Teaching kids to battle their asthma attacks Students in 20 Balto. Co. schools expected in asthma study next fall.

April 22, 1991|By Frank D. Roylance | Frank D. Roylance,Evening Sun Staff

Asthmatic children in 20 Baltimore elementary schools are expected to take part next fall in a federally funded study to find the best ways to teach children how to reduce the frequency and severity of asthma attacks.

When it's all over, whichever approach proves most effective will be made available to all schools in this city, as well as in Washington, where 20 more schools are to participate in the study.

"Asthma is the leading health cause of absences in schools," said Dr. Cynthia Rand, an assistant professor at the Johns Hopkins School of Medicine and a principal investigator in the study. It contributes to poor performance on standardized tests and behavior problems.

In Baltimore, about 10 percent of all children entering school are identified by the parents as having asthma.

Previous studies have found that inner city minority children are three times more likely than whites to suffer from asthma, and asthma rates are increasing disproportionately among minorities nationwide. Asthma death rates are now 4.5 to 6 times higher among minorities than whites.

No one knows for sure why, Rand said. Environmental factors, from higher smoking rates in black households to a higher rate of cockroach infestations, have been suggested as contributing causes.

But disproportionate suffering from other chronic diseases, such diabetes and high blood pressure, suggests that inner city blacks are not receiving the health care education and continuous monitoring they need to cope with chronic illness.

"Asthma is a chronic disease that needs continuous monitoring," Rand said. Treating it only when crises arise may even make it worse.

But the existing health care system is frequently inaccessible or underused, Rand said. Inner city minorities tend to go to emergency rooms when they have problems,instead of making regular appointments with physicians in order to stay healthy.

The researchers also believe that educational materials designed to teach asthmatics how to deal with their illness on a daily basis are either unavailable, or "culturally insensitive."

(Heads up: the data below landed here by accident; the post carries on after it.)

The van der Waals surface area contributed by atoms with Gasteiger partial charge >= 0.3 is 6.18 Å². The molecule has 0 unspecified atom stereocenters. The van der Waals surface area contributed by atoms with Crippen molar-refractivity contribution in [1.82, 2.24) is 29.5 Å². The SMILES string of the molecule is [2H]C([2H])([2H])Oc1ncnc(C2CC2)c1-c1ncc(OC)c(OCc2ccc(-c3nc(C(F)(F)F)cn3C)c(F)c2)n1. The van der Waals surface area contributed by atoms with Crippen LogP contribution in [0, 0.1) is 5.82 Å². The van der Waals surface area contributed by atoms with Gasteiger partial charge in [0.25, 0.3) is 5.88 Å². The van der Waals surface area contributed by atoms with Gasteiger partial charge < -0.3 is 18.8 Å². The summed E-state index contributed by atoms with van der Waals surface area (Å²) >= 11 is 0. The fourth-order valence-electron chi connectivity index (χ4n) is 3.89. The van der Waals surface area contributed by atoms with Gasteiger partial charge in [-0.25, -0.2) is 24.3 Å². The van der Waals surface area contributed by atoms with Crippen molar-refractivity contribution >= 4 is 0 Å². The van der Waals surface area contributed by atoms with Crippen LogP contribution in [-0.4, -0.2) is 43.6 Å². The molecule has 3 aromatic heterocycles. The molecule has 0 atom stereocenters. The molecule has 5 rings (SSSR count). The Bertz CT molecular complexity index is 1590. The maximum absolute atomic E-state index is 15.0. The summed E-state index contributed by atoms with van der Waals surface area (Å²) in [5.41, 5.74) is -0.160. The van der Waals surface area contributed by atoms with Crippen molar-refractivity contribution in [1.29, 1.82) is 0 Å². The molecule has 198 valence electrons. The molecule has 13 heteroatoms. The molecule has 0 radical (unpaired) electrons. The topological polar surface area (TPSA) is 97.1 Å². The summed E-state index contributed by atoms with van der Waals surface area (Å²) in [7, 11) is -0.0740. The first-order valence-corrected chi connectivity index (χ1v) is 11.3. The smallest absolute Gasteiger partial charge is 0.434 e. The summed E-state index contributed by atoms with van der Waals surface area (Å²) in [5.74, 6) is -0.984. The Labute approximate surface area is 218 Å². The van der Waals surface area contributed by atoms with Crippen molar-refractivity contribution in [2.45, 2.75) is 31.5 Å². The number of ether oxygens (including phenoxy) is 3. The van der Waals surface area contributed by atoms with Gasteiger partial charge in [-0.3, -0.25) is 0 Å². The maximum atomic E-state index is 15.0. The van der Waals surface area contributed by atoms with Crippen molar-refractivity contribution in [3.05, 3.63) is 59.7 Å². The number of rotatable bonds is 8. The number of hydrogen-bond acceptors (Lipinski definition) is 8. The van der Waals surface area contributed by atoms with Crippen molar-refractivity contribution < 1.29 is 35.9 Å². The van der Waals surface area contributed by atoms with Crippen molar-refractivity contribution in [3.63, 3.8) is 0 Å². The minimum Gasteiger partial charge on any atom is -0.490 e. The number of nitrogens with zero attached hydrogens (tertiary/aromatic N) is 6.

In designing their own educational materials, Rand said, members of her team found they had to discard the term !B "trigger," which medical people commonly use to refer to the "cause" of an asthma attack. In the inner city, she said, the word is associated only with guns, and lends a strongly negative connotation to educational material.

Likewise, the team's materials will be more sensitive to low reading levels among inner city children. And they will avoid pictures showing families with both a mother and father, a setting unfamiliar to many children.

The 20 Baltimore schools to take part in the study have not yet been selected, Rand said. When they are, they'll be divided into four groups.

Children in the first group will receive no new assistance in coping with their asthma. Those in the second group will take part in a program of eight 90-minute educational sessions designed to teach them more about their asthma, its causes and how to cope with it effectively.

The researchers will take a community-based approach with children in the third group of schools. Community health workers will work directly with the students' parents and teach them how they can reduce the frequency and severity of their child's asthmatic attacks.

Children in the fourth group of schools will benefit from both the school-based and community-based approaches.

The effectiveness of each approach will be evaluated on the basis of its impact on the children's health, the family's health care use and the child's school performance. The first results are expected in about a year, Rand said.

The study is being paid for through a grant from the National Institutes of Health.

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